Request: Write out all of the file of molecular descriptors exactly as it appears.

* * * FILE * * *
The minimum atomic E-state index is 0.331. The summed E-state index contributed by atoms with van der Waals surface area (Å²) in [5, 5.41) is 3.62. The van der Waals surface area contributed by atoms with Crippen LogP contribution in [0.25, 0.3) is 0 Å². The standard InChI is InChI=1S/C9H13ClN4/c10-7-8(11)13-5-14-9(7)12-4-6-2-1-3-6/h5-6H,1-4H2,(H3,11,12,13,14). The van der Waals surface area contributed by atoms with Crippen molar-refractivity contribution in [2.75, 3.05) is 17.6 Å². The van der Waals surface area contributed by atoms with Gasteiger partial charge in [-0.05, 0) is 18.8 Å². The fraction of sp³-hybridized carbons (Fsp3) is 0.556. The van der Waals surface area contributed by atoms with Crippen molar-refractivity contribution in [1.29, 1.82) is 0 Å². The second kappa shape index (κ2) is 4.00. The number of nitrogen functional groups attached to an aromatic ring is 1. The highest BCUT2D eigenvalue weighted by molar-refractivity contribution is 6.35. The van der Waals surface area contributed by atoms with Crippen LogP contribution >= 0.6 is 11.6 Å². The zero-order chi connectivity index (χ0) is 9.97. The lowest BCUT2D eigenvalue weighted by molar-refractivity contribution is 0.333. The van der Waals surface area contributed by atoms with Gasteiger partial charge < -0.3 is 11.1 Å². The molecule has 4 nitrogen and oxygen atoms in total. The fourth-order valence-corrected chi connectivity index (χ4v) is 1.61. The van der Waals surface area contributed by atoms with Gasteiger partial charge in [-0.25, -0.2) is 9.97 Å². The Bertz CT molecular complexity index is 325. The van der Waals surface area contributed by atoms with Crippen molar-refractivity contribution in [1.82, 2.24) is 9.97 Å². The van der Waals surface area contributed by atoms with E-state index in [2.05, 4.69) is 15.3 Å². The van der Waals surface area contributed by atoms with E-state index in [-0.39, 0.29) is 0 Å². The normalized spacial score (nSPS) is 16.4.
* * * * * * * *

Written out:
The minimum atomic E-state index is 0.331. The summed E-state index contributed by atoms with van der Waals surface area (Å²) in [5, 5.41) is 3.62. The van der Waals surface area contributed by atoms with Crippen LogP contribution in [0.25, 0.3) is 0 Å². The standard InChI is InChI=1S/C9H13ClN4/c10-7-8(11)13-5-14-9(7)12-4-6-2-1-3-6/h5-6H,1-4H2,(H3,11,12,13,14). The van der Waals surface area contributed by atoms with Crippen molar-refractivity contribution in [2.75, 3.05) is 17.6 Å². The van der Waals surface area contributed by atoms with Gasteiger partial charge in [-0.05, 0) is 18.8 Å². The fraction of sp³-hybridized carbons (Fsp3) is 0.556. The van der Waals surface area contributed by atoms with Crippen molar-refractivity contribution in [1.29, 1.82) is 0 Å². The second kappa shape index (κ2) is 4.00. The number of nitrogen functional groups attached to an aromatic ring is 1. The highest BCUT2D eigenvalue weighted by molar-refractivity contribution is 6.35. The van der Waals surface area contributed by atoms with Crippen LogP contribution >= 0.6 is 11.6 Å². The zero-order chi connectivity index (χ0) is 9.97. The lowest BCUT2D eigenvalue weighted by molar-refractivity contribution is 0.333. The van der Waals surface area contributed by atoms with Gasteiger partial charge < -0.3 is 11.1 Å². The molecule has 4 nitrogen and oxygen atoms in total. The fourth-order valence-corrected chi connectivity index (χ4v) is 1.61. The van der Waals surface area contributed by atoms with Gasteiger partial charge in [-0.25, -0.2) is 9.97 Å². The Bertz CT molecular complexity index is 325. The van der Waals surface area contributed by atoms with Crippen molar-refractivity contribution in [1.82, 2.24) is 9.97 Å². The van der Waals surface area contributed by atoms with E-state index in [2.05, 4.69) is 15.3 Å². The van der Waals surface area contributed by atoms with E-state index in [-0.39, 0.29) is 0 Å². The normalized spacial score (nSPS) is 16.4.